Candidates reflect the issues during final days of campaign
Last updated 11/1/2018 at Noon
Mill Creek City Councilmember Jared Mead hopes to ignore the temptation to check early returns while he participates in the City Council meeting scheduled for the same night as the general election next week.
Mead plans to wait until he gets home to be with his wife before he checks on results from voting in the 44th Legislative District where he is challenging incumbent Republican lawmaker Mark Harmsworth for Position No. 2 in the state Legislature.
“Nov. 6 will tell us if voters in the 44th District will support candidates who talk about the issues and listen to the voters, or if they want more of the partisan politics that my opponent represents,” Mead told The Beacon.
The 26-year-old graduate of Jackson High said he has knocked on tens of thousands of doors since he launched his campaign in March. He said his opponent has utilized a negative mail campaign in an attempt to retain his seat in Olympia.
One mailer, according to Mead, shows him shirtless during a family vacation several years ago to claim he is too young to represent the interests of the residents of the district. Another mailer claims that his campaign has caused him to neglect his duties as a member of the Mill Creek City Council.
“Public records make that claim easy to disprove,” Mead said. “I was excused from the only council meeting that I have missed since being elected because I was literally holding my dog in my arms while she was being euthanized.
“That is just plain wrong. And beyond cruel.”
Rep. Harmsworth did not respond to numerous attempts to be interviewed for this article.
Incumbent lawmaker John Lovick claims to have personally knocked on more than 30,000 doors in all 161 precincts in the district in his attempt to win re-election to a fourth term in Position No. 1 in the 44th District.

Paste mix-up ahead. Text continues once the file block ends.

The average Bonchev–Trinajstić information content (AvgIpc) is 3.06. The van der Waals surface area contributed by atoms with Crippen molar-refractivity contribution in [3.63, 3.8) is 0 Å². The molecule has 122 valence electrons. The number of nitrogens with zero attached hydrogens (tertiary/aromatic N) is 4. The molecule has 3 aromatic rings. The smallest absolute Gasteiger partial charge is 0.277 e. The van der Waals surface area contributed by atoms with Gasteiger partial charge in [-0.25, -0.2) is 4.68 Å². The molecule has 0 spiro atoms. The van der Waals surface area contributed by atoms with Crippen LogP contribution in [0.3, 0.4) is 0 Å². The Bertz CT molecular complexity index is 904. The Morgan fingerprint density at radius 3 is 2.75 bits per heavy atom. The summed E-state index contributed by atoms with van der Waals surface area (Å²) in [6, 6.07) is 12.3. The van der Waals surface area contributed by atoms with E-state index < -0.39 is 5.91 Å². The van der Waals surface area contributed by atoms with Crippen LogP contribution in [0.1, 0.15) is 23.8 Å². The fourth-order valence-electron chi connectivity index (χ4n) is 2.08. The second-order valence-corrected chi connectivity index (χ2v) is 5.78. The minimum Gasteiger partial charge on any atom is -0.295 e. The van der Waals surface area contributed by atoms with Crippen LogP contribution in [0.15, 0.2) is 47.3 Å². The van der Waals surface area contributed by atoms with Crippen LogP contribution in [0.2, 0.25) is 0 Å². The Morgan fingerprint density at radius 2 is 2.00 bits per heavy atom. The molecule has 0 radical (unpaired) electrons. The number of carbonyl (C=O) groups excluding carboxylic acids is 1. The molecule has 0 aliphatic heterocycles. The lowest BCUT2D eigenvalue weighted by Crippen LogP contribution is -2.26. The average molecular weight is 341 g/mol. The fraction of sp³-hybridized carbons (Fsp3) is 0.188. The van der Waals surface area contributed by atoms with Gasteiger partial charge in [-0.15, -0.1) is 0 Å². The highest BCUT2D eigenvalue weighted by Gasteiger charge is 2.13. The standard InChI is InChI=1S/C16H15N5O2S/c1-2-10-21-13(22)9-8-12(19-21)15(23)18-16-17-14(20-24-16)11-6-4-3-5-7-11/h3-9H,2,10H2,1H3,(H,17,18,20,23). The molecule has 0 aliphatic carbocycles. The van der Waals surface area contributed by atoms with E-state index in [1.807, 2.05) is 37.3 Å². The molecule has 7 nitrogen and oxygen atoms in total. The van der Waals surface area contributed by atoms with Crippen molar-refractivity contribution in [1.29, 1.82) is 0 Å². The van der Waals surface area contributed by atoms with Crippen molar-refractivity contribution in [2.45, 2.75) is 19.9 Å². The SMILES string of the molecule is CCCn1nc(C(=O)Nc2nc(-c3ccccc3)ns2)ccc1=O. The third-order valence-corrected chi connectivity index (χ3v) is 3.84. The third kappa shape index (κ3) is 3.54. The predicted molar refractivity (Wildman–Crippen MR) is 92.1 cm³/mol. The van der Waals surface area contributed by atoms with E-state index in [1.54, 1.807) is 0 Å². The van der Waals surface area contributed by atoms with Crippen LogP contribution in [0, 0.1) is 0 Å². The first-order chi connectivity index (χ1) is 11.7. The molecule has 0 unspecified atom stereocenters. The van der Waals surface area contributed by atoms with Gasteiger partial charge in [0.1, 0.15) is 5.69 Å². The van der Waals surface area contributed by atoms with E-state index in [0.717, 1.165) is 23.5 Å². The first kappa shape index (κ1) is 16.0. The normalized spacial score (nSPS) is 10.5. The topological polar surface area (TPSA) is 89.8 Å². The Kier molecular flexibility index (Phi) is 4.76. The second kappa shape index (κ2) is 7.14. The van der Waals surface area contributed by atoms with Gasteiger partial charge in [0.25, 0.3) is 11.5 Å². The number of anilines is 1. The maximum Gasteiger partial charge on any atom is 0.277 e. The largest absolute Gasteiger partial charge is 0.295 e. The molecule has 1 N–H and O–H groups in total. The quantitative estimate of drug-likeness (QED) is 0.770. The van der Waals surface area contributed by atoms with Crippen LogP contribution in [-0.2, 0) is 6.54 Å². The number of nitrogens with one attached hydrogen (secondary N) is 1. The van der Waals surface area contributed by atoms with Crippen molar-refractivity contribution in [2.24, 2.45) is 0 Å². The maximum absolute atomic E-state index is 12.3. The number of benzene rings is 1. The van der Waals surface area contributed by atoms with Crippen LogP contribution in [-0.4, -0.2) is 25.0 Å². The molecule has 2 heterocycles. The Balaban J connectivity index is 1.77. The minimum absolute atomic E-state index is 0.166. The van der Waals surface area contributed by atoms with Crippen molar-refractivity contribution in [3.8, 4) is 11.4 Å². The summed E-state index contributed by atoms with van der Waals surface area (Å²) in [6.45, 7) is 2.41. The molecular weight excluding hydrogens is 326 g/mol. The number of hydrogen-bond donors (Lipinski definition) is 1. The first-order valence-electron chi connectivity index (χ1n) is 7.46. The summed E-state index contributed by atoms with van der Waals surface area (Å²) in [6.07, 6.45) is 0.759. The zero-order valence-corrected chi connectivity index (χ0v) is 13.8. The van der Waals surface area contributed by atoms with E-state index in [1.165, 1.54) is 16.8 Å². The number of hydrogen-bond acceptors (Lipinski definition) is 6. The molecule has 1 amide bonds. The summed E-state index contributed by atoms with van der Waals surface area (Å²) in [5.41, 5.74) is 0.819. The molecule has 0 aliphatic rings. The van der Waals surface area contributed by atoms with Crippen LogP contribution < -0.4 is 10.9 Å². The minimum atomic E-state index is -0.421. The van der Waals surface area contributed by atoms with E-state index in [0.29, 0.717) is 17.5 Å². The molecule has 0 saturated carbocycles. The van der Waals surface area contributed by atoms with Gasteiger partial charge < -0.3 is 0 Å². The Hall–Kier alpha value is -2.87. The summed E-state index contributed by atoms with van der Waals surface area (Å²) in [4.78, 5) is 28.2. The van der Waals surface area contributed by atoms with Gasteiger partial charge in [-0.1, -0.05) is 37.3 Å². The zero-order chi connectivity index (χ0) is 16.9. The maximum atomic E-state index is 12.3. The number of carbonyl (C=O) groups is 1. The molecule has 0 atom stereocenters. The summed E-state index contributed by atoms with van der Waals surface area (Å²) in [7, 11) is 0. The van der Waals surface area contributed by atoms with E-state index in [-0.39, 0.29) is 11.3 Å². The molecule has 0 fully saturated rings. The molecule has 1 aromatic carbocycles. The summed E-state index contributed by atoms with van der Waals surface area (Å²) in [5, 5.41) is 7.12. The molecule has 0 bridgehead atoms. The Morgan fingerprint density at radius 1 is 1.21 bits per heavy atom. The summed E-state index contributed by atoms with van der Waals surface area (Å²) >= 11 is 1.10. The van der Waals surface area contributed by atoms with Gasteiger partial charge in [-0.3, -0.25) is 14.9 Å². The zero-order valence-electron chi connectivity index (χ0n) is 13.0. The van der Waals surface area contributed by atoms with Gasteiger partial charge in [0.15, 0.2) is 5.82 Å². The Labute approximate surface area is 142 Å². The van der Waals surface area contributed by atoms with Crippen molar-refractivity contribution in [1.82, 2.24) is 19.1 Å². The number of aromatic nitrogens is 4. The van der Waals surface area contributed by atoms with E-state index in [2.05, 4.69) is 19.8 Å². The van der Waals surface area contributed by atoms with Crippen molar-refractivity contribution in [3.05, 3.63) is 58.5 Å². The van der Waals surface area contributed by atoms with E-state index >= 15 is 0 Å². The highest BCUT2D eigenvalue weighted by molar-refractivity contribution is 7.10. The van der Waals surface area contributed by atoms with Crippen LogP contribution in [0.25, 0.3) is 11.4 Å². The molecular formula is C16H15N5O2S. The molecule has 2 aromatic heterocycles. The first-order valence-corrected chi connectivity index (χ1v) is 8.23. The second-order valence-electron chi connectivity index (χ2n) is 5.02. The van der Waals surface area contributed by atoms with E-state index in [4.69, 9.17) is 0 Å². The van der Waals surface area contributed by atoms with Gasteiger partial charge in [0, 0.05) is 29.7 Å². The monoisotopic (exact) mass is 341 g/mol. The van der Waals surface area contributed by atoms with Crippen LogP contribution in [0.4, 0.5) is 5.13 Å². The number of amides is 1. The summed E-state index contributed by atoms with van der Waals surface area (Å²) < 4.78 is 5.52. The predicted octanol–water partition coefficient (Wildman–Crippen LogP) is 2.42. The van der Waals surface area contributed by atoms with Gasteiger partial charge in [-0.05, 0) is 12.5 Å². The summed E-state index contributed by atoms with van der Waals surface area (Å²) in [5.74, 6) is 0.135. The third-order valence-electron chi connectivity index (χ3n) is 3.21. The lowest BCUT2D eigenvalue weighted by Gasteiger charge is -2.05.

The veteran lawmaker, who has lived in the community for more than 40 years, said he will carry the message from the voters he spoke with to fight for lower property taxes and relief from the high cost of automobile license tabs.
“Have been enthused by the number of young people who have volunteered to work on our campaign this year, “ Lovick said. “We’ve had well over 200 volunteers that have come from events like the Super Saturday we held at Snohomish High School.
“We have more young people registered than ever before. We are counting on them to come out and vote on Nov. 6.”
The incumbent is opposed by former Snohomish County Councilmember Jeff Sax, who has campaigned against tolls on the Route 2 trestle that connects Monroe and Lake Stevens with Everett, as well as transparency in government.
“It is important to have alternative voices to the majority in Olympia to represent our district, to be sure we get our fair share of tax revenues from the state,” Sax said. “We should not have to wait for citizens to sue our state to fund education. The same can be said for issues like lost accreditation for our state hospital and authorities who refuse to enforce the law.”
In the race for the state Senate in the 44th District, Retired Navy Capt. Doug Roulstone is talking about tolls and the undue burden of taxes on the elderly in his attempt to oust incumbent Steve Hobbs.
“In this economy, we should be able to find a way to fund our schools and our public services without an unfair tax on commuters in the form of tolls,” Roulstone said. “We need two additional lanes on the trestle and more lanes on I-405. And we need to find a way to fund the projects with existing funds before imposing new taxes.
“Tolls are illegal.”
Hobbs told The Beacon he has taken the high road against the $330,000 in negative ads that have been used against him in the primary campaign and the general election. Hobbs topped his opponents by 15 percent in the August primary.
“I will continue to work as I have always done to represent the residents of this district in Olympia.”
The senator continued to serve the district during his deployment by communicating with his staff during his deployment with the National Guard in Estonia this past summer. He hopes to resume his leadership role as chairman of the senate Transportation Committee.